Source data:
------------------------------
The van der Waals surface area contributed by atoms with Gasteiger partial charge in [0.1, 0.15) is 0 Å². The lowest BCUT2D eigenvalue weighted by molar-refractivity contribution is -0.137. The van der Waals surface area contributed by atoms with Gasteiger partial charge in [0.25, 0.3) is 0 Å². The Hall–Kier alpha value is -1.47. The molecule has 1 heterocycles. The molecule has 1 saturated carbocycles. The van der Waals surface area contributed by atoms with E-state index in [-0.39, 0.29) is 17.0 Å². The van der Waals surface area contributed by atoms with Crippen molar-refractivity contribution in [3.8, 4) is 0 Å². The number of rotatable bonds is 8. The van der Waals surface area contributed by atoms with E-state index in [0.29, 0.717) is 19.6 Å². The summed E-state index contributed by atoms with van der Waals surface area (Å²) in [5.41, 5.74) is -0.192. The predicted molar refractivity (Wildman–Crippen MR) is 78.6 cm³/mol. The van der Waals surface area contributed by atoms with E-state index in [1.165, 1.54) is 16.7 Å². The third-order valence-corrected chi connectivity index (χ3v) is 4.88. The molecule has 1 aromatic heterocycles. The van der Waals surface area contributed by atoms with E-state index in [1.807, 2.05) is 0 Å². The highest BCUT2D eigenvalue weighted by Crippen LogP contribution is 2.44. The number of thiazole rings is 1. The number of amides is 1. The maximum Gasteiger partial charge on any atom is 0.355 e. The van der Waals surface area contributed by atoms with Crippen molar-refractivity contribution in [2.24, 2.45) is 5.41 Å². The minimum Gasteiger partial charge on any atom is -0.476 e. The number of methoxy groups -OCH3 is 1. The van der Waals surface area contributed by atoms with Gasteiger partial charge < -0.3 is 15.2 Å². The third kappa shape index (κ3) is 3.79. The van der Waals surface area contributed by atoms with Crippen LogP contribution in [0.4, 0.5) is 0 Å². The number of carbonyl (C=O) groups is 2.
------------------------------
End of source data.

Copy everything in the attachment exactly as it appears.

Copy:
The van der Waals surface area contributed by atoms with Gasteiger partial charge in [0.1, 0.15) is 0 Å². The lowest BCUT2D eigenvalue weighted by molar-refractivity contribution is -0.137. The van der Waals surface area contributed by atoms with Gasteiger partial charge in [0.25, 0.3) is 0 Å². The Hall–Kier alpha value is -1.47. The molecule has 1 heterocycles. The molecule has 1 saturated carbocycles. The van der Waals surface area contributed by atoms with E-state index in [-0.39, 0.29) is 17.0 Å². The van der Waals surface area contributed by atoms with Crippen molar-refractivity contribution in [3.8, 4) is 0 Å². The number of rotatable bonds is 8. The van der Waals surface area contributed by atoms with E-state index in [0.29, 0.717) is 19.6 Å². The summed E-state index contributed by atoms with van der Waals surface area (Å²) in [5.41, 5.74) is -0.192. The predicted molar refractivity (Wildman–Crippen MR) is 78.6 cm³/mol. The van der Waals surface area contributed by atoms with E-state index in [1.165, 1.54) is 16.7 Å². The third-order valence-corrected chi connectivity index (χ3v) is 4.88. The molecule has 1 aromatic heterocycles. The van der Waals surface area contributed by atoms with E-state index in [1.807, 2.05) is 0 Å². The highest BCUT2D eigenvalue weighted by Crippen LogP contribution is 2.44. The number of thiazole rings is 1. The number of amides is 1. The maximum Gasteiger partial charge on any atom is 0.355 e. The van der Waals surface area contributed by atoms with Crippen molar-refractivity contribution in [2.24, 2.45) is 5.41 Å². The minimum Gasteiger partial charge on any atom is -0.476 e. The number of methoxy groups -OCH3 is 1. The van der Waals surface area contributed by atoms with Gasteiger partial charge < -0.3 is 15.2 Å². The third kappa shape index (κ3) is 3.79. The van der Waals surface area contributed by atoms with Crippen LogP contribution in [0.4, 0.5) is 0 Å². The number of carbonyl (C=O) groups is 2.